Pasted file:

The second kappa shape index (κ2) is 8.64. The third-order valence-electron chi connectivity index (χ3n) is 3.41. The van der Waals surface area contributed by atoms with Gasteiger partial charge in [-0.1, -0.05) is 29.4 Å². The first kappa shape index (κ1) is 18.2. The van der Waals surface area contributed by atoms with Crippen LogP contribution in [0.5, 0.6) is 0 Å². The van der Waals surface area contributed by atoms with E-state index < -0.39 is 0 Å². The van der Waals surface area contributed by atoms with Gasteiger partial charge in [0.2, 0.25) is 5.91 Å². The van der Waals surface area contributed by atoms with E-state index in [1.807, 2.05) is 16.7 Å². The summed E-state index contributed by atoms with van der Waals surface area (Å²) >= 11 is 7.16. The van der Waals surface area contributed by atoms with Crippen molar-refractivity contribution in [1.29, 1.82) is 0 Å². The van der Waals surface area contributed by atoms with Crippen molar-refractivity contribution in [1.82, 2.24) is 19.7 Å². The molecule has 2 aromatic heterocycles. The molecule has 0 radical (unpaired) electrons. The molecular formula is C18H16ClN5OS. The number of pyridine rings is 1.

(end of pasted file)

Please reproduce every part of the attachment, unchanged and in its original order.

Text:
The second kappa shape index (κ2) is 8.64. The third-order valence-electron chi connectivity index (χ3n) is 3.41. The van der Waals surface area contributed by atoms with Gasteiger partial charge in [-0.1, -0.05) is 29.4 Å². The first kappa shape index (κ1) is 18.2. The van der Waals surface area contributed by atoms with Crippen LogP contribution in [0.5, 0.6) is 0 Å². The van der Waals surface area contributed by atoms with E-state index < -0.39 is 0 Å². The van der Waals surface area contributed by atoms with Gasteiger partial charge in [0.2, 0.25) is 5.91 Å². The van der Waals surface area contributed by atoms with E-state index in [1.807, 2.05) is 16.7 Å². The summed E-state index contributed by atoms with van der Waals surface area (Å²) >= 11 is 7.16. The van der Waals surface area contributed by atoms with Crippen molar-refractivity contribution in [1.29, 1.82) is 0 Å². The van der Waals surface area contributed by atoms with Crippen molar-refractivity contribution in [1.82, 2.24) is 19.7 Å². The molecule has 2 aromatic heterocycles. The molecule has 0 radical (unpaired) electrons. The molecular formula is C18H16ClN5OS. The number of pyridine rings is 1.